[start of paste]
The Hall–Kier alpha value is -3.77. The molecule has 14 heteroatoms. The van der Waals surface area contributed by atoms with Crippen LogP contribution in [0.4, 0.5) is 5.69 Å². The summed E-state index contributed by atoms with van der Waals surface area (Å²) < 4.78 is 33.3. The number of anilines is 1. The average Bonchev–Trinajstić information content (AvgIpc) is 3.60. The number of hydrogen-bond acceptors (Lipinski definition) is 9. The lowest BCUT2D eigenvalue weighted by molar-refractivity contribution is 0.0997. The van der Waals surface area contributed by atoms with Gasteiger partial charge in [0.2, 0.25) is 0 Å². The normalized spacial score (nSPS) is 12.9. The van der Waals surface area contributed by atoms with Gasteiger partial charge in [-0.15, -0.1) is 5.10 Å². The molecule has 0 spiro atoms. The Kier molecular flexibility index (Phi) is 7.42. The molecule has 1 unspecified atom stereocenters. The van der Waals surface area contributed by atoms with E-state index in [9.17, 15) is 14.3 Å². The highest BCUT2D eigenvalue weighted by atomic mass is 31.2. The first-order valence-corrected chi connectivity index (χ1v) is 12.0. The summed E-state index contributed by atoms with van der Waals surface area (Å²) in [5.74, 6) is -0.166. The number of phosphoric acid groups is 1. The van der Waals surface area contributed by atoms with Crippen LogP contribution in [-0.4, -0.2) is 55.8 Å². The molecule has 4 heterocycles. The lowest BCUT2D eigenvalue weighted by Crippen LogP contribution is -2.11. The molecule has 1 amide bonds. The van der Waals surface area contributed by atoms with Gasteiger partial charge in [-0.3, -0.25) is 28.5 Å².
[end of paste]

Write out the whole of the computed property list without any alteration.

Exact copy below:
The Hall–Kier alpha value is -3.77. The molecule has 14 heteroatoms. The van der Waals surface area contributed by atoms with Crippen LogP contribution in [0.4, 0.5) is 5.69 Å². The summed E-state index contributed by atoms with van der Waals surface area (Å²) < 4.78 is 33.3. The number of anilines is 1. The average Bonchev–Trinajstić information content (AvgIpc) is 3.60. The number of hydrogen-bond acceptors (Lipinski definition) is 9. The lowest BCUT2D eigenvalue weighted by molar-refractivity contribution is 0.0997. The van der Waals surface area contributed by atoms with Gasteiger partial charge in [0.2, 0.25) is 0 Å². The normalized spacial score (nSPS) is 12.9. The van der Waals surface area contributed by atoms with Gasteiger partial charge in [-0.15, -0.1) is 5.10 Å². The molecule has 0 spiro atoms. The Kier molecular flexibility index (Phi) is 7.42. The molecule has 1 unspecified atom stereocenters. The van der Waals surface area contributed by atoms with E-state index in [9.17, 15) is 14.3 Å². The highest BCUT2D eigenvalue weighted by atomic mass is 31.2. The first-order valence-corrected chi connectivity index (χ1v) is 12.0. The summed E-state index contributed by atoms with van der Waals surface area (Å²) in [5.74, 6) is -0.166. The number of phosphoric acid groups is 1. The van der Waals surface area contributed by atoms with Crippen LogP contribution in [-0.4, -0.2) is 55.8 Å². The molecule has 4 heterocycles. The lowest BCUT2D eigenvalue weighted by Crippen LogP contribution is -2.11. The molecule has 1 amide bonds. The van der Waals surface area contributed by atoms with Gasteiger partial charge in [-0.3, -0.25) is 28.5 Å².